1. Aorta Ultrasound indications and Preparation

Aorta Ultrasound Preparation

Patient preparation

  • The patient should be supine with the head of the bed flat.
  • Have patient bend knees, if possible, to help relax the abdominal muscles.

Ultrasound machine preparation

  • Transducer
    • Use a Curvilinear probe to examine the abdominal aorta.
    • Use a Phased Array probe to obtain the suprasternal notch view.
  • Preset:
    • Abdominal Setting to view the abdominal aorta. Starting Depth should be around 10-15cm.
    • Cardiac Setting for the suprasternal view. Starting Depth should be around 10cm.
  • Ultrasound Machine Placement:
    • Place the machine on the patient’s right side, so you can scan with your right hand and manipulate the ultrasound buttons with your left hand.
Aorta Ultrasound Machine and Patient Placement
Ultrasound Machine and Patient Positioning for Aorta Scanning
1. Aorta Ultrasound indications and Preparation

Indications for Performing Aorta Ultrasound

You should conduct an ultrasound of the aorta whenever you suspect abdominal aortic aneurysm (AAA) or aortic dissection.

  • The US preventative task force recommends a one-time screening for AAA in male patients between the ages of 65-75 who have ever smoked.
  • Male sex and advanced age (≥ 65) are considered risk factors for both AAA and aortic dissection. However, keep in mind that patients with congenital risk factors will commonly present before age 40 (Lederle, Howard).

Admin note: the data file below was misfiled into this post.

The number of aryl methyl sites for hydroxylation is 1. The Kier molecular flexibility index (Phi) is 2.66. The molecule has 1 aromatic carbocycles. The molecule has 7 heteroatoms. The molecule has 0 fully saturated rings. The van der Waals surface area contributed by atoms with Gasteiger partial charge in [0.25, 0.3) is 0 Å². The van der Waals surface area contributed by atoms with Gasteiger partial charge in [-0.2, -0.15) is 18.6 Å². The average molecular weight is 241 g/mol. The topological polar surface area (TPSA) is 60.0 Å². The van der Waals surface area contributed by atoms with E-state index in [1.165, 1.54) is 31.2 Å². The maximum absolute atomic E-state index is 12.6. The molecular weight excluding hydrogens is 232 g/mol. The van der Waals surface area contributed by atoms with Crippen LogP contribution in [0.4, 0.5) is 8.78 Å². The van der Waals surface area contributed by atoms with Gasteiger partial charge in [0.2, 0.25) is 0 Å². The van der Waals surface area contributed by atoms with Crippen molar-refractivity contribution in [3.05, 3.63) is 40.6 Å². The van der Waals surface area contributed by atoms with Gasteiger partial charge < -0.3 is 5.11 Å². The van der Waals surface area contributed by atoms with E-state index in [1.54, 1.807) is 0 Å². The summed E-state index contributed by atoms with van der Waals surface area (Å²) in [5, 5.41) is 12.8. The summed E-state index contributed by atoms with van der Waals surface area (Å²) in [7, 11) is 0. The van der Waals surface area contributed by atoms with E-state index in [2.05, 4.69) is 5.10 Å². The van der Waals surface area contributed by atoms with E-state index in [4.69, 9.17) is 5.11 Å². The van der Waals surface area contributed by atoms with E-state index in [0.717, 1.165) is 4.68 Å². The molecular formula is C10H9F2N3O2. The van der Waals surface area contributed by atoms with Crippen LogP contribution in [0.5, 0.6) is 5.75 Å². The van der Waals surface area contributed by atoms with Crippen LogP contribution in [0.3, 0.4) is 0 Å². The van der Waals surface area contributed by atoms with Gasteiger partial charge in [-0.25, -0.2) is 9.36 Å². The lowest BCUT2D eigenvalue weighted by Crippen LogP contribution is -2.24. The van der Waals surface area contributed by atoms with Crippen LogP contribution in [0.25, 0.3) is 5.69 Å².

Below is a table to keep in mind when considering Abdominal Aortic Aneurysm (AAA) or Aortic Dissection:

Abdominal Aortic Aneurysm (AAA)Aortic Dissection
Pain qualityConstant, intense abdominal, back, pelvic, or flank pain that may radiate to buttocks, groin, or thighsAcute-onset, severe chest or back pain with ripping/tearing/sharp or stabbing quality
Risk factorsSmoking 
Atherosclerosis & coronary artery disease
Third Trimester Pregnancy
Amphetamines, cocaine

Connective tissue disease (Ehler’s-Danlos, Marfan’s)
Bicuspid aortic valve
Physical FindingsPain, hypotension, pulsatile abdominal mass (ruptured AAA classic triad)
Systolic abdominal bruit
Signs of GI bleeding or retroperitoneal hemorrhage
Syncope, hypotension/shock
Pulse deficit, systolic BP differential between limbs
Aortic regurgitation murmur
Neurologic Deficits